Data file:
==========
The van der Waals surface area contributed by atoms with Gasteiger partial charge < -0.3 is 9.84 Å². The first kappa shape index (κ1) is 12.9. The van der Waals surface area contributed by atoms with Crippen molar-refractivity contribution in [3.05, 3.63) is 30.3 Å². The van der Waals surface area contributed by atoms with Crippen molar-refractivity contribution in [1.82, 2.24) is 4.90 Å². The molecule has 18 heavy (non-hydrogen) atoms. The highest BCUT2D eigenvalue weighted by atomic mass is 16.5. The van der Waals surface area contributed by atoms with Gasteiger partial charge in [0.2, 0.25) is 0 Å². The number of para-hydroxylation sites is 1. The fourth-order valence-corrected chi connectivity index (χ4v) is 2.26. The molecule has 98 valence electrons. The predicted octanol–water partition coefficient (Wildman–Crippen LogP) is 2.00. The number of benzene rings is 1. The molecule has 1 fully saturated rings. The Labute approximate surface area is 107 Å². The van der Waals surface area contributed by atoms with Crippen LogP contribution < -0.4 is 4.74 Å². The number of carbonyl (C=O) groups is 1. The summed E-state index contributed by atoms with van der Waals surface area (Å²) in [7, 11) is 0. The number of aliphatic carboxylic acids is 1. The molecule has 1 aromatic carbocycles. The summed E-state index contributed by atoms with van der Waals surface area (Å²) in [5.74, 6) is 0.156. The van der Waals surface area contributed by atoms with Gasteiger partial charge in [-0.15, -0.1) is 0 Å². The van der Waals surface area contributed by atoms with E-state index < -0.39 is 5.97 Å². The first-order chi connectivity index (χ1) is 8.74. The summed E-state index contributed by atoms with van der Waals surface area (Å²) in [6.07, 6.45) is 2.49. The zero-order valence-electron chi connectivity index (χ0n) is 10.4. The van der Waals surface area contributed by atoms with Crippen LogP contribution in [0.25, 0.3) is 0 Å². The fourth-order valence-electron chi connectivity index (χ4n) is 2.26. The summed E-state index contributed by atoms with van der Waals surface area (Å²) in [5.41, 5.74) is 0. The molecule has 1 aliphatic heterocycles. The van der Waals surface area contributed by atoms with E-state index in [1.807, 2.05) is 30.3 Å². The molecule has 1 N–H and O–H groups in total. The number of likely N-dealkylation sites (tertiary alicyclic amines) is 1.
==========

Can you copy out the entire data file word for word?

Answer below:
The van der Waals surface area contributed by atoms with Gasteiger partial charge < -0.3 is 9.84 Å². The first kappa shape index (κ1) is 12.9. The van der Waals surface area contributed by atoms with Crippen molar-refractivity contribution in [3.05, 3.63) is 30.3 Å². The van der Waals surface area contributed by atoms with Crippen molar-refractivity contribution in [1.82, 2.24) is 4.90 Å². The molecule has 18 heavy (non-hydrogen) atoms. The highest BCUT2D eigenvalue weighted by atomic mass is 16.5. The van der Waals surface area contributed by atoms with Gasteiger partial charge in [0.2, 0.25) is 0 Å². The number of para-hydroxylation sites is 1. The fourth-order valence-corrected chi connectivity index (χ4v) is 2.26. The molecule has 98 valence electrons. The predicted octanol–water partition coefficient (Wildman–Crippen LogP) is 2.00. The number of benzene rings is 1. The molecule has 1 fully saturated rings. The Labute approximate surface area is 107 Å². The van der Waals surface area contributed by atoms with Crippen LogP contribution < -0.4 is 4.74 Å². The number of carbonyl (C=O) groups is 1. The summed E-state index contributed by atoms with van der Waals surface area (Å²) in [7, 11) is 0. The number of aliphatic carboxylic acids is 1. The molecule has 1 aromatic carbocycles. The summed E-state index contributed by atoms with van der Waals surface area (Å²) in [5.74, 6) is 0.156. The van der Waals surface area contributed by atoms with Gasteiger partial charge in [-0.15, -0.1) is 0 Å². The van der Waals surface area contributed by atoms with E-state index < -0.39 is 5.97 Å². The first-order chi connectivity index (χ1) is 8.74. The summed E-state index contributed by atoms with van der Waals surface area (Å²) in [6.07, 6.45) is 2.49. The zero-order valence-electron chi connectivity index (χ0n) is 10.4. The van der Waals surface area contributed by atoms with Crippen LogP contribution in [0.25, 0.3) is 0 Å². The fourth-order valence-electron chi connectivity index (χ4n) is 2.26. The summed E-state index contributed by atoms with van der Waals surface area (Å²) in [5.41, 5.74) is 0. The molecule has 1 aliphatic heterocycles. The van der Waals surface area contributed by atoms with E-state index in [1.807, 2.05) is 30.3 Å². The molecule has 1 N–H and O–H groups in total. The number of likely N-dealkylation sites (tertiary alicyclic amines) is 1.